Working with adults has certain limitations, especially when you contrast the experience with teaching students in the Summer Youth programs. For John, the creativity of youth inspires him.
For my Summer Youth STEM students, it’s one part learning about technology applications and one part creativity. Personally, I get so much out of learning with my students.— John Parker
When it comes to teaching his students, John Parker adheres to a simple maxim.
“My main rule is if I’m having fun, then they’re going to have fun,” John said.
John, a STEM curriculum specialist for Seattle Public Schools, has been having fun with his students every summer since 2011, when he began teaching for UW Summer Youth.
Each summer, John and his students have myriad opportunities to explore science, technology, engineering and math topics in cutting-edge settings — from building solar panels at the UW Clean Energy Institute to learning about drones’ technical applications at the UW Autonomous Flight Systems Laboratory.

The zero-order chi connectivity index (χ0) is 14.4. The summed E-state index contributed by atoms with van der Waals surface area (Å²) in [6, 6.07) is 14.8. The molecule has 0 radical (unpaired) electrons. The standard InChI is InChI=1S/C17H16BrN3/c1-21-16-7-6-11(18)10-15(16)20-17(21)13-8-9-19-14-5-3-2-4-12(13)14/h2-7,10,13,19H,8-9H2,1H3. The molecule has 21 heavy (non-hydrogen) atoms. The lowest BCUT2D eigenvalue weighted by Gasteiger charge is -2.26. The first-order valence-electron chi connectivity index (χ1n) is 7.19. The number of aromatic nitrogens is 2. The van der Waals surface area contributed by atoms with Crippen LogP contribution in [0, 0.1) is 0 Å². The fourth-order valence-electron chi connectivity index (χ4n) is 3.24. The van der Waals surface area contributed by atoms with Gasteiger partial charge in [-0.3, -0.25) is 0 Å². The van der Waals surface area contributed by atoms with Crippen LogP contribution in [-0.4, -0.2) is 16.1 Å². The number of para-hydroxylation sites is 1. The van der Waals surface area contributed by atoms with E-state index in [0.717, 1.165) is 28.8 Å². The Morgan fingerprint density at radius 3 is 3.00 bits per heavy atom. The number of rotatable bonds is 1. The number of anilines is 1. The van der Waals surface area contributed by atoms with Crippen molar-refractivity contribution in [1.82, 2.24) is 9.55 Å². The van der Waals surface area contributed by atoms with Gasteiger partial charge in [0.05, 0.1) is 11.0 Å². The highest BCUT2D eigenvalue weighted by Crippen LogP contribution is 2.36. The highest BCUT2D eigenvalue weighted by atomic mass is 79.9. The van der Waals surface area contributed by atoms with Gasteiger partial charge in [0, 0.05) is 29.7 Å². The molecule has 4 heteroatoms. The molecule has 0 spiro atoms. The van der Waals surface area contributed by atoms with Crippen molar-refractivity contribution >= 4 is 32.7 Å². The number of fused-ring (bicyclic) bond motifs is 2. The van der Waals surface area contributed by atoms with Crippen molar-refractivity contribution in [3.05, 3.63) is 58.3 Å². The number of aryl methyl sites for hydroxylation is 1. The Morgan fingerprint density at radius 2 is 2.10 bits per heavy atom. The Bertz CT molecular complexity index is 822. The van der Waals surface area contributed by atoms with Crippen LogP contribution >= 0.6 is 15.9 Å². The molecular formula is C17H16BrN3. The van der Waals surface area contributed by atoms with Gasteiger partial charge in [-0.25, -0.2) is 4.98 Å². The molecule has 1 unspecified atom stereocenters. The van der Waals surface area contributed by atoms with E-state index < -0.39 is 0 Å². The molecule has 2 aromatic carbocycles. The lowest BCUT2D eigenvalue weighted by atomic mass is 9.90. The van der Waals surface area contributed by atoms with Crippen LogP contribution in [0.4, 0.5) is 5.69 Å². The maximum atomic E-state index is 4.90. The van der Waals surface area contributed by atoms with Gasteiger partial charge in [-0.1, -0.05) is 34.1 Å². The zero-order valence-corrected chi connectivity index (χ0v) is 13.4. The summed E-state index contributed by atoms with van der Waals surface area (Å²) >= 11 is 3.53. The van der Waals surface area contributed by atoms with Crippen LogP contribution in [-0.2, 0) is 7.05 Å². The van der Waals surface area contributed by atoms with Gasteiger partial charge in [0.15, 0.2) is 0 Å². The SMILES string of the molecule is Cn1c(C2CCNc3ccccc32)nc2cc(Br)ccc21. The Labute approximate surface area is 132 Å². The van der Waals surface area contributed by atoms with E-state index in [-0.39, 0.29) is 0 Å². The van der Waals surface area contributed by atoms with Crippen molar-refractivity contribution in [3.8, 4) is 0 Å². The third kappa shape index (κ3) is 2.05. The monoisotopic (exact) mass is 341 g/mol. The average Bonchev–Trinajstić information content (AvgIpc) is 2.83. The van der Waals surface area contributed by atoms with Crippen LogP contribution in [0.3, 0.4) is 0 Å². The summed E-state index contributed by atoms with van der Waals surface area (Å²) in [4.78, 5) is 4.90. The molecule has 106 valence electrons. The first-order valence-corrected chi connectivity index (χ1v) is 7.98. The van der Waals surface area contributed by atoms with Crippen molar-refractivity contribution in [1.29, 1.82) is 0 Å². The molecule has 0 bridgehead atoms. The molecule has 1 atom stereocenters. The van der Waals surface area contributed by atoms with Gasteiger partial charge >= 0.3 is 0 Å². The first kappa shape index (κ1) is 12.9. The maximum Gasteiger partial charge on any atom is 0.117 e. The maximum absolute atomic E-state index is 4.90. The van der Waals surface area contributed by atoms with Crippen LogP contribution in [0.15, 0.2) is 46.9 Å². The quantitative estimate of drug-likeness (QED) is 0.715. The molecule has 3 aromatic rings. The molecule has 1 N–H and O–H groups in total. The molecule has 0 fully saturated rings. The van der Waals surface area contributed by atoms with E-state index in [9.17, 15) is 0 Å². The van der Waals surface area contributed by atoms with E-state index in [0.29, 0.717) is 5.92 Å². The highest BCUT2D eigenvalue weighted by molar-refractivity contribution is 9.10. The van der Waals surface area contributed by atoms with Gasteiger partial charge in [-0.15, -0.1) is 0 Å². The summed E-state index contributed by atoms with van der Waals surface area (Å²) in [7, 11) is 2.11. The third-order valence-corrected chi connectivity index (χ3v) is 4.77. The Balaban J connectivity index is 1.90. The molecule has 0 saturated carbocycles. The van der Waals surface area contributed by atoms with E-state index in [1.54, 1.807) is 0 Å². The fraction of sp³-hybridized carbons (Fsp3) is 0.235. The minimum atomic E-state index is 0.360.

“The Summer Youth program has developed a lot of connections across campus, and they’re always so eager to have us,” John said. “These researchers are more than happy to have the kids come in.”
John uses these experiences to help shape curricula that get his students excited about education.
“I try to come up with projects that are really fun and interesting and tap into the kids’ creativity,” he said. “I really like to have that creativity element where kids get to think outside the box and come up with their own design solutions.”
John has largely worked with middle-school students, and he enjoys the energy they bring to his classroom each summer.
“Working with adults can get kind of old,” he said with a laugh. “Getting to work with students is so refreshing: getting to see them at work and seeing them learn from the lessons is so much fun. It’s kind of like a little fountain of youth getting to be with them.”